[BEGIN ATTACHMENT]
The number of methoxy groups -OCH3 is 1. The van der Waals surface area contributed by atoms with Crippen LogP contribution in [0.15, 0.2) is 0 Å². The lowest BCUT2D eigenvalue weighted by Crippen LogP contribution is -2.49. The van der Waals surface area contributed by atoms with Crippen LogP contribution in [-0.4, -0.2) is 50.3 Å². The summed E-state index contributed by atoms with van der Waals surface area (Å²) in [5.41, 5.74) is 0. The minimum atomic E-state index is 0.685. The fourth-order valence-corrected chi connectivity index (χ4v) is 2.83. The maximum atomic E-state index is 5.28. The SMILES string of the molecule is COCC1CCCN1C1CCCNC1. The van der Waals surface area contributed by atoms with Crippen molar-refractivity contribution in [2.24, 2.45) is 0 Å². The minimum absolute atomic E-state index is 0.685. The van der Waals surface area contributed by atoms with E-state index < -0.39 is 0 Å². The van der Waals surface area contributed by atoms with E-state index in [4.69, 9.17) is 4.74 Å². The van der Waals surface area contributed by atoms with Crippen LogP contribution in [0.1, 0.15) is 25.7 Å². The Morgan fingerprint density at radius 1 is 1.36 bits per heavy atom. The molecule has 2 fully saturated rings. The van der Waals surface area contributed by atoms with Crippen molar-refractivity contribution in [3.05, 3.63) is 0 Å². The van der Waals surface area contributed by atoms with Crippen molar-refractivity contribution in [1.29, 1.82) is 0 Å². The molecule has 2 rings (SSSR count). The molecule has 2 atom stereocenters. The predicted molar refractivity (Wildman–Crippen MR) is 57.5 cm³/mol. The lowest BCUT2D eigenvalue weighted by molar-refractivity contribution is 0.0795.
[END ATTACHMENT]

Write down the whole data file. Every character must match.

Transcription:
The number of methoxy groups -OCH3 is 1. The van der Waals surface area contributed by atoms with Crippen LogP contribution in [0.15, 0.2) is 0 Å². The lowest BCUT2D eigenvalue weighted by Crippen LogP contribution is -2.49. The van der Waals surface area contributed by atoms with Crippen LogP contribution in [-0.4, -0.2) is 50.3 Å². The summed E-state index contributed by atoms with van der Waals surface area (Å²) in [5.41, 5.74) is 0. The minimum atomic E-state index is 0.685. The fourth-order valence-corrected chi connectivity index (χ4v) is 2.83. The maximum atomic E-state index is 5.28. The SMILES string of the molecule is COCC1CCCN1C1CCCNC1. The van der Waals surface area contributed by atoms with Crippen molar-refractivity contribution in [2.24, 2.45) is 0 Å². The minimum absolute atomic E-state index is 0.685. The van der Waals surface area contributed by atoms with E-state index < -0.39 is 0 Å². The van der Waals surface area contributed by atoms with E-state index in [4.69, 9.17) is 4.74 Å². The van der Waals surface area contributed by atoms with Crippen LogP contribution in [0.1, 0.15) is 25.7 Å². The Morgan fingerprint density at radius 1 is 1.36 bits per heavy atom. The molecule has 2 fully saturated rings. The van der Waals surface area contributed by atoms with Crippen molar-refractivity contribution in [3.05, 3.63) is 0 Å². The van der Waals surface area contributed by atoms with Crippen molar-refractivity contribution in [1.29, 1.82) is 0 Å². The molecule has 2 rings (SSSR count). The molecule has 2 atom stereocenters. The predicted molar refractivity (Wildman–Crippen MR) is 57.5 cm³/mol. The lowest BCUT2D eigenvalue weighted by molar-refractivity contribution is 0.0795.